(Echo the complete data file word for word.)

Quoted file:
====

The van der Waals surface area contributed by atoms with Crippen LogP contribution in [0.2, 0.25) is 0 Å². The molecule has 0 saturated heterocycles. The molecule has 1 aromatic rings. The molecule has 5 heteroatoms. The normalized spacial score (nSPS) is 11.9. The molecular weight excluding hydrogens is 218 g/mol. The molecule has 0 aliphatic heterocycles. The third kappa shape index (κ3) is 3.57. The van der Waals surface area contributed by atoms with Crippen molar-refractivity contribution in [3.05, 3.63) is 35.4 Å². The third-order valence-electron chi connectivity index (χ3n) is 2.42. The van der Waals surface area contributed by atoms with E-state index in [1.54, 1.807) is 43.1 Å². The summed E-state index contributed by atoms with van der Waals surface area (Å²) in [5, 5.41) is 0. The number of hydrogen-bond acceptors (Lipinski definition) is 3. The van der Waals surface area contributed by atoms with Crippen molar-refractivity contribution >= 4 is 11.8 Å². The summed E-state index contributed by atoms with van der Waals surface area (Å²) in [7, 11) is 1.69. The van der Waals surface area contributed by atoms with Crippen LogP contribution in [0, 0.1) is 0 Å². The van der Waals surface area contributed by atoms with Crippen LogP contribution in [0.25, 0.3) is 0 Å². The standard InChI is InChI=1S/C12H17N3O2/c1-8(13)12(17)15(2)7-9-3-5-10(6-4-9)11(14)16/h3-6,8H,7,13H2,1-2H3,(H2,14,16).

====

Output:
The van der Waals surface area contributed by atoms with Crippen LogP contribution in [0.2, 0.25) is 0 Å². The molecule has 0 saturated heterocycles. The molecule has 1 aromatic rings. The molecule has 5 heteroatoms. The normalized spacial score (nSPS) is 11.9. The molecular weight excluding hydrogens is 218 g/mol. The molecule has 0 aliphatic heterocycles. The third kappa shape index (κ3) is 3.57. The van der Waals surface area contributed by atoms with Crippen molar-refractivity contribution in [3.05, 3.63) is 35.4 Å². The third-order valence-electron chi connectivity index (χ3n) is 2.42. The van der Waals surface area contributed by atoms with E-state index in [1.54, 1.807) is 43.1 Å². The summed E-state index contributed by atoms with van der Waals surface area (Å²) in [5, 5.41) is 0. The number of hydrogen-bond acceptors (Lipinski definition) is 3. The van der Waals surface area contributed by atoms with Crippen molar-refractivity contribution >= 4 is 11.8 Å². The summed E-state index contributed by atoms with van der Waals surface area (Å²) in [7, 11) is 1.69. The van der Waals surface area contributed by atoms with Crippen LogP contribution in [0, 0.1) is 0 Å². The van der Waals surface area contributed by atoms with Crippen LogP contribution in [0.25, 0.3) is 0 Å². The standard InChI is InChI=1S/C12H17N3O2/c1-8(13)12(17)15(2)7-9-3-5-10(6-4-9)11(14)16/h3-6,8H,7,13H2,1-2H3,(H2,14,16).